• medication as an experimental trial

• stopping medication


Some, but by no means all, medications need to be given at a lower dose in older people. Tricyclic antidepressants, for example, are often prescribed at very low doses in primary care for fear of their side-effects; arguably, these doses are ineffective. Newer antidepressants (e.g. SSRIs) are given at a standard dosage whatever the age of the patient, because they are tolerated better. Thus it is argued by some that SSRIs should be the first line of treatment for depression in old age, because they will be used in more effective dosage than the tricyclics.

Major tranquillizers should be given to older people in much lower doses than are prescribed for younger patients, especially when there is a degree of dementia. (For example, in a person with cognitive impairment 0.5 mg of risperidone daily may be sufficient to resolve paranoid symptoms.) Likewise, manic illness may respond to quite small doses (e.g. 1 mg of haloperidol twice daily), although in some cases the same dosage of major tranquillizers as in younger patients may be required. For lithium, the therapeutic range to be aimed at is 0.4 to 0.6 mmol/l rather than higher. The physical health of the patient, other illnesses, and other medications are relevant considerations. The best guides to medication are the manufacturers' literature, prior experience of the patient in earlier episodes of illness, and a careful trial with monitoring.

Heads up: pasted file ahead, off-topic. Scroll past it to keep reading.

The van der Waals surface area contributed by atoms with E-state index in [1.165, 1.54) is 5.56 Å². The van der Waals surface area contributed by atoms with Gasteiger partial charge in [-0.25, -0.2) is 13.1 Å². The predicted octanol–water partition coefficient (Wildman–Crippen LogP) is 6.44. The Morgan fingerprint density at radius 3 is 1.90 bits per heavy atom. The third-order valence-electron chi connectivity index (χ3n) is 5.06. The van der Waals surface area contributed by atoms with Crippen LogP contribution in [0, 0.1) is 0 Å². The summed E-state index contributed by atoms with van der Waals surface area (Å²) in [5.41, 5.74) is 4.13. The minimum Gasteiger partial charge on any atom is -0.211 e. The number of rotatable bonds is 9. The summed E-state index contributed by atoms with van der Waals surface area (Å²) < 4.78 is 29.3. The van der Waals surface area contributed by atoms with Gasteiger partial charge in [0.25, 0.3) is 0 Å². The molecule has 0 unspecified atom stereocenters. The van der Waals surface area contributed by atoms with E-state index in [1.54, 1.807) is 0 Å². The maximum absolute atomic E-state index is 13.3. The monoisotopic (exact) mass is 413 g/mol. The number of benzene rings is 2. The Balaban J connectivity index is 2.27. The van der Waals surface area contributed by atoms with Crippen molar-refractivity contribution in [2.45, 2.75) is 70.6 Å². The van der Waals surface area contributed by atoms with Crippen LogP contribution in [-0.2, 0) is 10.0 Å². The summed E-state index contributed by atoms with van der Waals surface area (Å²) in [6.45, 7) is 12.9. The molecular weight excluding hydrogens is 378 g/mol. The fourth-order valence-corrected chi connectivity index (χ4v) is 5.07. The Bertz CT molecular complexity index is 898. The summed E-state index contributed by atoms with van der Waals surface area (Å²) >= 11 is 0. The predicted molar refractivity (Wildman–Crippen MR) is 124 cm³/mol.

Medication as an experimental trial

Starting medication for any condition ought to be treated as the test of a hypothesis. There should be a plan, shared with the patient, setting out the following

1. how long the trial will last before a decision is made that the treatment is unsuccessful and should be ended;

2. which target symptoms will be monitored, and what records should be kept (by the patient or caregiver);

3. when progress will be reviewed;

4. what side-effects might be develop and which of these should alert the patient to stopping the drug and contacting the doctor;

5. what will follow if the trial succeeds;

6. what will be tried instead if the trial fails.

This approach to medication is particularly important for people with dementia. Often, because of confusion, lack of insight, and communication difficulties, a tentative diagnosis has to be based on scanty information. For example, a patient living in a nursing home who starts to show disturbed behaviour may have become depressed, but cannot describe the depressive symptoms. Clues to the diagnosis may come only from reports by the nursing staff (e.g. 'She never jokes with us now'). It is often valuable to try an antidepressant in these circumstances, which may result in a resolution of the symptoms. However, the trial must be set up carefully so that the medication is not thoughtlessly continued for months without review, because no one has asked whether it is helpful or not.

Stopping medication

The decision to withdraw medication should be taken as seriously as the decision to start. Stopping medication is especially valuable in two circumstances. First, it may contribute to confusion in delirum, particularly where a cocktail of medications has been built up over time. Second, patients reaching the terminal stages of dementia should have medication withdrawn gradually, to test whether it is still needed. In dementia drugs prescribed at an earlier stage to control behavioural syndromes are rarely, if ever, required for the entire course of the disease.